Culture

Take Your Holiday Food And Make Them Vegan With A Few Changes To The Recipes

Vegans always have to do a little extra mental, physical and domestic preparation around the holidays. Your abuelita is still confused why pollo isn’t a vegetable and your dad is smirking at you like you’re about to come out of this “phase” any second. As Latinos, most of our indigenous food is already heavily plant-based. All that extra carne is total colonialism at work.

There are a few things that we’ll never veganize for the holidays (i.e. lechón). However, some of our absolute favorite nostalgia-inducing dishes, like flan, mofongo y pasteles can all be veganized with a few little twists. Vamos a ver que los salvarémos.

Plantain Cups

@wokefoods / Instagram

Instead of filling these with the traditional picadillo, you can opt for some sautéed purple cauliflower and potatoes, carrots, kale, onion and garlic instead. Yours will be so much prettier than everyone else’s.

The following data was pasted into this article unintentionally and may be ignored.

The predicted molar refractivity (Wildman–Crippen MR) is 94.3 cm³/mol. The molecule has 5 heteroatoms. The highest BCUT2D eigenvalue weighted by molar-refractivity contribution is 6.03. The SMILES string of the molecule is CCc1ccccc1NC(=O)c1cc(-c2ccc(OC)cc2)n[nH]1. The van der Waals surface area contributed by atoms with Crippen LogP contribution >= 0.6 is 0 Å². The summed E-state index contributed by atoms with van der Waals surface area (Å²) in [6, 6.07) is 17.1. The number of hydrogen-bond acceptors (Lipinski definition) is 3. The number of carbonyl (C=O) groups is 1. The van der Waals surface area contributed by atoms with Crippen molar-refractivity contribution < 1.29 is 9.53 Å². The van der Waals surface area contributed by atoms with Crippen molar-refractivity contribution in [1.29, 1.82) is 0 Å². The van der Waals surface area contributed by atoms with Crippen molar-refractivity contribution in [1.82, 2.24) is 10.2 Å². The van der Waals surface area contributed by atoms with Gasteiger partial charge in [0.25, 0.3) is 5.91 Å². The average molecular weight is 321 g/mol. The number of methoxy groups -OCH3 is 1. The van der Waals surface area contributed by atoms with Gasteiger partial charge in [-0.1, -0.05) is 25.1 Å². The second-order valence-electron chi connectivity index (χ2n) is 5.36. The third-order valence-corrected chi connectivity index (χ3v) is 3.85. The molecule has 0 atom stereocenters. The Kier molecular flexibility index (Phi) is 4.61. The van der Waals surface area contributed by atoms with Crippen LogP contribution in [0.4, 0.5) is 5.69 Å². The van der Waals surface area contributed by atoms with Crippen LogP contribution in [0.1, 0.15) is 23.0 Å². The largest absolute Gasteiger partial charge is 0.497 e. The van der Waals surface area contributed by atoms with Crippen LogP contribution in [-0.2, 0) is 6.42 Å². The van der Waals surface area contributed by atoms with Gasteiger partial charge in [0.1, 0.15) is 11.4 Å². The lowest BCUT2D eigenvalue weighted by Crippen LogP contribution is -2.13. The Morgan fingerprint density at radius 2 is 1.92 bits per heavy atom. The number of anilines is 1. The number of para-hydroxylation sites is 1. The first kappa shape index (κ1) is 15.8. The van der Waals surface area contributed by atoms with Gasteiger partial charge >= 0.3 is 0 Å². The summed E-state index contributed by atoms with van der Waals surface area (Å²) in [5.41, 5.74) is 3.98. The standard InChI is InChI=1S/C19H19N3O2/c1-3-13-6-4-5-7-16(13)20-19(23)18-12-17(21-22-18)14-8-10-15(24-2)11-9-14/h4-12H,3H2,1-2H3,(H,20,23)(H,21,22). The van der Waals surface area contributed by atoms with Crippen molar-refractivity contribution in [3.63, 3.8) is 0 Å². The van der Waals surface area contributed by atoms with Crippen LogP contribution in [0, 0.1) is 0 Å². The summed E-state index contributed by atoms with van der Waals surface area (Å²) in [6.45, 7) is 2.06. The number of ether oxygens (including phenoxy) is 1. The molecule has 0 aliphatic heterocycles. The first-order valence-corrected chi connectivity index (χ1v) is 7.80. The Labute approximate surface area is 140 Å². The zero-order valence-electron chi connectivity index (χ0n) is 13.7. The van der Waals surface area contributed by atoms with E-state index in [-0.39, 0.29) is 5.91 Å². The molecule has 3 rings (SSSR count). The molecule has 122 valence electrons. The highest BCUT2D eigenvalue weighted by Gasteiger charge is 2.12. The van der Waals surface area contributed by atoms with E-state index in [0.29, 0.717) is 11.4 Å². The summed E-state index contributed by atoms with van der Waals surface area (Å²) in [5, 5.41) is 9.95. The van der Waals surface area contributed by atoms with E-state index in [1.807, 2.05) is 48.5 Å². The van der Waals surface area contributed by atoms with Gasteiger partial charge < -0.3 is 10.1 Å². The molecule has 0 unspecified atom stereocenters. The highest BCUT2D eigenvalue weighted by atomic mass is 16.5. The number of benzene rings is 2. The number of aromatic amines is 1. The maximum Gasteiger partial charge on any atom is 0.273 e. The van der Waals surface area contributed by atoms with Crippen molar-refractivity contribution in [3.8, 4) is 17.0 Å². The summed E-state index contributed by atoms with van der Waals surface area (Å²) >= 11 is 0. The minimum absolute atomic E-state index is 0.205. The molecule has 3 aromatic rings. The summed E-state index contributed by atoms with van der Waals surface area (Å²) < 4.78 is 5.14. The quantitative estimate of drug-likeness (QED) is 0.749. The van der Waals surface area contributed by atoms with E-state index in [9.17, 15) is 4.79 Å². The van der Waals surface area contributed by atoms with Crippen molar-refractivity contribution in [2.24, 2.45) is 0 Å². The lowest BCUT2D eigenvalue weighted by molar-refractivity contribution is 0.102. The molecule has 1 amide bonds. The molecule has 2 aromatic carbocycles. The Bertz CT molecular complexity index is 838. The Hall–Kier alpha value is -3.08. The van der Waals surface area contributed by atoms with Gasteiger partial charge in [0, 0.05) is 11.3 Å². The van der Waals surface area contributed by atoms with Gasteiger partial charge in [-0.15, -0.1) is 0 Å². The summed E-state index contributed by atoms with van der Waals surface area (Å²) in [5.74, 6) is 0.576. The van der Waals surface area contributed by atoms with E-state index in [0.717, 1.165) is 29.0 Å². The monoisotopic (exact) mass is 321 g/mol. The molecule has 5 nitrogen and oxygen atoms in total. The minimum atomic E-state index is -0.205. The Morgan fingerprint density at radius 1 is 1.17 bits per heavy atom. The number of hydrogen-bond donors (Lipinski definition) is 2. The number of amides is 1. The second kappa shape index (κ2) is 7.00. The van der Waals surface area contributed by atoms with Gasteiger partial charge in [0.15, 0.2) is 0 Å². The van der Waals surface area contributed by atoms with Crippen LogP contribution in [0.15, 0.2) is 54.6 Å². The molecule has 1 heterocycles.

Vegan Pozole

@chicanoeats / Instagram

Instead of having pork floating around in that delicious pozole broth, try Chicano Eats recipe which enhances the classic onion and garlic with sautéed Mexican oregano. Try it and tell us how it is!

Vegan Sancocho

@cocoverdevegan / Instagram

My Caribbean Latinos, you don’t have to toss seven types of meat to make this stew tan rico. It still has all our favorite root vegetables like yuca, yautía y auyama and a healthier alternative to a very drool-worthy classic.

Caldo de “Res”

@veganaxmexicana / Instagram

Volunteer to make the Caldo de Res this year and just substitute the beef with Gardein Beefless Bites. Promise nobody will notice and you get to use your family recipe!

Champurrado Vegano

@veganaxmexicana / Instagram

It’s pretty easy to veganize recipes like Champurrado. All you have to do is reach for coconut milk instead of dairy at the store, and you’ll be warming up with your crazy tías in no time.

It’s not Christmas without coquito.

@veggiejeva / Instagram

The true warmth is in the rum. Drinking vegan is simple at the holidays! Just sub all the same ingredients (condensed milk, etc.) with condensed coconut milk. Facil y rico.

Vegan Sopes

@veganaxmexicana / Instagram